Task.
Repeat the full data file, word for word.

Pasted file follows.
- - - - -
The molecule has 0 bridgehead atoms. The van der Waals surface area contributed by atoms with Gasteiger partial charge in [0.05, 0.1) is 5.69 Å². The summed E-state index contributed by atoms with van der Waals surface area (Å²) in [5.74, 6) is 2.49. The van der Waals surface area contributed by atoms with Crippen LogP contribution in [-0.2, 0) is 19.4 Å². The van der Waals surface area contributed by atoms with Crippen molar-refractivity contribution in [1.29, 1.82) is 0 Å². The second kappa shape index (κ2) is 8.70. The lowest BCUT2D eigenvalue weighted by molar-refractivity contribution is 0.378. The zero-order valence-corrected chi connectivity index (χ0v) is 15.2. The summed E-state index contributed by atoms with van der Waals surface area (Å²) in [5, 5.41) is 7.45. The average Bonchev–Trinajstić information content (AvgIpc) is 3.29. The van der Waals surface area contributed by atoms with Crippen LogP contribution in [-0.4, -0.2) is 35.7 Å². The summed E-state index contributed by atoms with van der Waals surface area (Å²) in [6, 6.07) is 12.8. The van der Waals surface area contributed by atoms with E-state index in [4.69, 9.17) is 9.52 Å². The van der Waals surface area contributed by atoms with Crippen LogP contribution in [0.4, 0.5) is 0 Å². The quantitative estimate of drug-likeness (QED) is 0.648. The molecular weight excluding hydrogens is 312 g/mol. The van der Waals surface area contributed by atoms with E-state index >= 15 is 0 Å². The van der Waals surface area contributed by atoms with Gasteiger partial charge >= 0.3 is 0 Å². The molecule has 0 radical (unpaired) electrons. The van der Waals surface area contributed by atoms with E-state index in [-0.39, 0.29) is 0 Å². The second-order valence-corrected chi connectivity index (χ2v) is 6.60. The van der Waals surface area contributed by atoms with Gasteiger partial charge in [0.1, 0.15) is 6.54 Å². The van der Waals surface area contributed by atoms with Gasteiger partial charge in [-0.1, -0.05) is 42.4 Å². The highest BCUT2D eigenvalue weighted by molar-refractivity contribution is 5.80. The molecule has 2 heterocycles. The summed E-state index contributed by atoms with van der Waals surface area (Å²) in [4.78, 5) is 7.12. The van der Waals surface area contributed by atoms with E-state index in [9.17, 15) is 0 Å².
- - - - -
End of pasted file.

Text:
The molecule has 0 bridgehead atoms. The van der Waals surface area contributed by atoms with Gasteiger partial charge in [0.05, 0.1) is 5.69 Å². The summed E-state index contributed by atoms with van der Waals surface area (Å²) in [5.74, 6) is 2.49. The van der Waals surface area contributed by atoms with Crippen LogP contribution in [-0.2, 0) is 19.4 Å². The van der Waals surface area contributed by atoms with Crippen molar-refractivity contribution in [1.29, 1.82) is 0 Å². The second kappa shape index (κ2) is 8.70. The lowest BCUT2D eigenvalue weighted by molar-refractivity contribution is 0.378. The zero-order valence-corrected chi connectivity index (χ0v) is 15.2. The summed E-state index contributed by atoms with van der Waals surface area (Å²) in [5, 5.41) is 7.45. The average Bonchev–Trinajstić information content (AvgIpc) is 3.29. The van der Waals surface area contributed by atoms with Crippen LogP contribution in [-0.4, -0.2) is 35.7 Å². The summed E-state index contributed by atoms with van der Waals surface area (Å²) in [6, 6.07) is 12.8. The van der Waals surface area contributed by atoms with E-state index in [4.69, 9.17) is 9.52 Å². The van der Waals surface area contributed by atoms with Crippen LogP contribution in [0.4, 0.5) is 0 Å². The quantitative estimate of drug-likeness (QED) is 0.648. The molecular weight excluding hydrogens is 312 g/mol. The van der Waals surface area contributed by atoms with E-state index >= 15 is 0 Å². The van der Waals surface area contributed by atoms with Gasteiger partial charge >= 0.3 is 0 Å². The molecule has 0 radical (unpaired) electrons. The van der Waals surface area contributed by atoms with E-state index in [-0.39, 0.29) is 0 Å². The second-order valence-corrected chi connectivity index (χ2v) is 6.60. The van der Waals surface area contributed by atoms with Gasteiger partial charge in [0.1, 0.15) is 6.54 Å². The van der Waals surface area contributed by atoms with Gasteiger partial charge in [-0.1, -0.05) is 42.4 Å². The highest BCUT2D eigenvalue weighted by molar-refractivity contribution is 5.80. The molecule has 2 heterocycles. The summed E-state index contributed by atoms with van der Waals surface area (Å²) in [4.78, 5) is 7.12. The van der Waals surface area contributed by atoms with E-state index in [9.17, 15) is 0 Å².